Generic Drugs Could Be Pulled From Northern Ireland Post-Brexit
(Bloomberg) -- More than 2,000 generic medicines made in Great Britain could be withdrawn from the Northern Irish market as a result of Brexit red tape, depriving consumers there of vital drugs.
The British Generic Manufacturers Association, an industry trade body, said different regulations in the province post-Brexit could make it too costly and complex to supply medicines. Four out of five drugs used by the National Health Service are generic.
It is another thorny issue to resolve as Britain tries to renegotiate the so-called Northern Ireland protocol -- the part of the Brexit divorce treaty that sought to avoid a hard border on the island of Ireland. The U.K. and European Union have been locked in a series of arguments about how products can flow between Britain and Northern Ireland since the separation from the political bloc at the start of the year.
Mark Samuels, chief executive officer of the manufacturers association, said the industry delivers high volumes of medicines at low prices and margins and can’t re-engineer the supply chain overnight. Under the current protocol, drugs made in Great Britain and used in Northern Ireland will have to be licensed separately and undergo safety checks from December when a grace period expires. This will require costly extra warehousing, laboratory testing and technical specialists, he said.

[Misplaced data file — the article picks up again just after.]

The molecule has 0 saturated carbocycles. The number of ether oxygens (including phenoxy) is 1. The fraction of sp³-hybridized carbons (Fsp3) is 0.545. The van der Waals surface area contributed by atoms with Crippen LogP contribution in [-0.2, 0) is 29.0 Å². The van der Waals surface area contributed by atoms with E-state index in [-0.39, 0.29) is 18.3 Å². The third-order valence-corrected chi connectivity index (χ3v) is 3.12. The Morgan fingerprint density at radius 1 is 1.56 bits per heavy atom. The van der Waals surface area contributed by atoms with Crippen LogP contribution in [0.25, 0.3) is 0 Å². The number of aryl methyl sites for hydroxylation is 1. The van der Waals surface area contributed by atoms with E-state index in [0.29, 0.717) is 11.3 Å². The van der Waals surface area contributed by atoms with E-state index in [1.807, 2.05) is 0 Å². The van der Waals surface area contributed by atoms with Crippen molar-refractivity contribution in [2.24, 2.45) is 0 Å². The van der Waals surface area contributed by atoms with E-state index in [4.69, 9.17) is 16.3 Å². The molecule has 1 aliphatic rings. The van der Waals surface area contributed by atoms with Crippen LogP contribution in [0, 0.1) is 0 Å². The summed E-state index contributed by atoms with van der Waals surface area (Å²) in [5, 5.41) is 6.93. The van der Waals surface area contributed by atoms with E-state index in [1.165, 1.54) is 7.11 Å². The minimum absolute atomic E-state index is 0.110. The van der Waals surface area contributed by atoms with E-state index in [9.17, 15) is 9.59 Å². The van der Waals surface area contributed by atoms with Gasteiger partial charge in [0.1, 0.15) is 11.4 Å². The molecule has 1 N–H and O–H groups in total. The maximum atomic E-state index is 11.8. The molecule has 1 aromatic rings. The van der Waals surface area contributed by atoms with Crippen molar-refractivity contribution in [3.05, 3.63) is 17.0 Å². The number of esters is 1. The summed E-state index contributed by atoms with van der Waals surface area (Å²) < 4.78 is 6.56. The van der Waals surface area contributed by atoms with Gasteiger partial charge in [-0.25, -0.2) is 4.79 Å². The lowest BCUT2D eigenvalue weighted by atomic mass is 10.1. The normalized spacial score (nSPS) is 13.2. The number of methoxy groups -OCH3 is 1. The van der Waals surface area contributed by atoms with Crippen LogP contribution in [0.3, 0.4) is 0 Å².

“After months of asking for a stable agreement between the government and EU, our companies have been forced to put on notice some medicines for withdrawal from Northern Ireland,” he said in a statement. “These steps have been taken with the utmost reluctance, but our members are being forced into an impossible position.”
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